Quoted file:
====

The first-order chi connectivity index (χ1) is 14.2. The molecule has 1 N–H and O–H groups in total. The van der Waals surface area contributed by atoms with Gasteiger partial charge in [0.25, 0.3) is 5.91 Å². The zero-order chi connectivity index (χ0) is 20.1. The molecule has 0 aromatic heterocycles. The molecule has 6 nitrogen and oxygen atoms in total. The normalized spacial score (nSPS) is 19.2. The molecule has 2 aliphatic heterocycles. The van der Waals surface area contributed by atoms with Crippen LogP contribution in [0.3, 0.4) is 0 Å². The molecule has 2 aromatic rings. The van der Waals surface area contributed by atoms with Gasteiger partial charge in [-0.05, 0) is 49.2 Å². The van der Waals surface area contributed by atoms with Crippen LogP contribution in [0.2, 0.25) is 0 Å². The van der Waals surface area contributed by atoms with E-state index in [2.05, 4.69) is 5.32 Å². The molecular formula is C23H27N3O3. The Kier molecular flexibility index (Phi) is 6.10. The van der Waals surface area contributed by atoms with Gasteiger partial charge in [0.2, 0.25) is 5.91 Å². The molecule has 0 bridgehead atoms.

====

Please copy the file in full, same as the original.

The first-order chi connectivity index (χ1) is 14.2. The molecule has 1 N–H and O–H groups in total. The van der Waals surface area contributed by atoms with Gasteiger partial charge in [0.25, 0.3) is 5.91 Å². The zero-order chi connectivity index (χ0) is 20.1. The molecule has 0 aromatic heterocycles. The molecule has 6 nitrogen and oxygen atoms in total. The normalized spacial score (nSPS) is 19.2. The molecule has 2 aliphatic heterocycles. The van der Waals surface area contributed by atoms with Crippen LogP contribution in [0.3, 0.4) is 0 Å². The molecule has 2 aromatic rings. The van der Waals surface area contributed by atoms with Gasteiger partial charge in [-0.05, 0) is 49.2 Å². The van der Waals surface area contributed by atoms with Crippen LogP contribution in [0.2, 0.25) is 0 Å². The van der Waals surface area contributed by atoms with E-state index in [2.05, 4.69) is 5.32 Å². The molecular formula is C23H27N3O3. The Kier molecular flexibility index (Phi) is 6.10. The van der Waals surface area contributed by atoms with Gasteiger partial charge in [0.2, 0.25) is 5.91 Å². The molecule has 0 bridgehead atoms.